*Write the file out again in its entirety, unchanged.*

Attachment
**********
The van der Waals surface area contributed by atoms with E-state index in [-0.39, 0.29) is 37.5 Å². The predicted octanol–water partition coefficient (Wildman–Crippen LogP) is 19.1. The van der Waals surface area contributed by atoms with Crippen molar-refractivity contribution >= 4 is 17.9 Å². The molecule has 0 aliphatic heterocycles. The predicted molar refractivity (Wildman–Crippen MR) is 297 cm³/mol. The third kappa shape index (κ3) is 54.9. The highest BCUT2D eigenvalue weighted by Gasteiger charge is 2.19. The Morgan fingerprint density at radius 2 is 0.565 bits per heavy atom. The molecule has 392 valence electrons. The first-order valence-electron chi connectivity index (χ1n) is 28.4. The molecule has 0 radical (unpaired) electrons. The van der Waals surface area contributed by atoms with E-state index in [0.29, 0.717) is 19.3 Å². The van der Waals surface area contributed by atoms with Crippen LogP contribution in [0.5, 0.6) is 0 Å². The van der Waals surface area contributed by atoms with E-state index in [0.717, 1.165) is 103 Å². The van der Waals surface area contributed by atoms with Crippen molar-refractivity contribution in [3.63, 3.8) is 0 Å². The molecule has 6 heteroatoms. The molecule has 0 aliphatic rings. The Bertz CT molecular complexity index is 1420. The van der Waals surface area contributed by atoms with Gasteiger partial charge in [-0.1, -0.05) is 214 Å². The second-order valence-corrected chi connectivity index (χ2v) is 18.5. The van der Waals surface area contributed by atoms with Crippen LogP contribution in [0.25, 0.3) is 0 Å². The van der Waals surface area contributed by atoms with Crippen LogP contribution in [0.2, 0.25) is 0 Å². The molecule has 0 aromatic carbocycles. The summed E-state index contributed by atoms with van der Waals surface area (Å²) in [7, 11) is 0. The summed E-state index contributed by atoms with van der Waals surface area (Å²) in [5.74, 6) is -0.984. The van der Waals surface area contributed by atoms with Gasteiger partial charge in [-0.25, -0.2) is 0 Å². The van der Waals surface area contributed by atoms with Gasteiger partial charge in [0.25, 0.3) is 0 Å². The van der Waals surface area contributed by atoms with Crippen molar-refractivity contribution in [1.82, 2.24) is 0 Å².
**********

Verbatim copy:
The van der Waals surface area contributed by atoms with E-state index in [-0.39, 0.29) is 37.5 Å². The predicted octanol–water partition coefficient (Wildman–Crippen LogP) is 19.1. The van der Waals surface area contributed by atoms with Crippen molar-refractivity contribution >= 4 is 17.9 Å². The molecule has 0 aliphatic heterocycles. The predicted molar refractivity (Wildman–Crippen MR) is 297 cm³/mol. The third kappa shape index (κ3) is 54.9. The highest BCUT2D eigenvalue weighted by Gasteiger charge is 2.19. The Morgan fingerprint density at radius 2 is 0.565 bits per heavy atom. The molecule has 392 valence electrons. The first-order valence-electron chi connectivity index (χ1n) is 28.4. The molecule has 0 radical (unpaired) electrons. The van der Waals surface area contributed by atoms with E-state index in [0.29, 0.717) is 19.3 Å². The van der Waals surface area contributed by atoms with Crippen LogP contribution in [0.5, 0.6) is 0 Å². The van der Waals surface area contributed by atoms with E-state index in [0.717, 1.165) is 103 Å². The van der Waals surface area contributed by atoms with Crippen molar-refractivity contribution in [3.63, 3.8) is 0 Å². The molecule has 6 heteroatoms. The molecule has 0 aliphatic rings. The Bertz CT molecular complexity index is 1420. The van der Waals surface area contributed by atoms with Gasteiger partial charge in [-0.1, -0.05) is 214 Å². The second-order valence-corrected chi connectivity index (χ2v) is 18.5. The van der Waals surface area contributed by atoms with Crippen LogP contribution in [0.25, 0.3) is 0 Å². The van der Waals surface area contributed by atoms with Crippen LogP contribution in [0.2, 0.25) is 0 Å². The molecule has 0 aromatic carbocycles. The summed E-state index contributed by atoms with van der Waals surface area (Å²) in [7, 11) is 0. The summed E-state index contributed by atoms with van der Waals surface area (Å²) in [5.74, 6) is -0.984. The van der Waals surface area contributed by atoms with Gasteiger partial charge in [-0.25, -0.2) is 0 Å². The van der Waals surface area contributed by atoms with Gasteiger partial charge in [0.25, 0.3) is 0 Å². The van der Waals surface area contributed by atoms with Crippen molar-refractivity contribution in [1.82, 2.24) is 0 Å².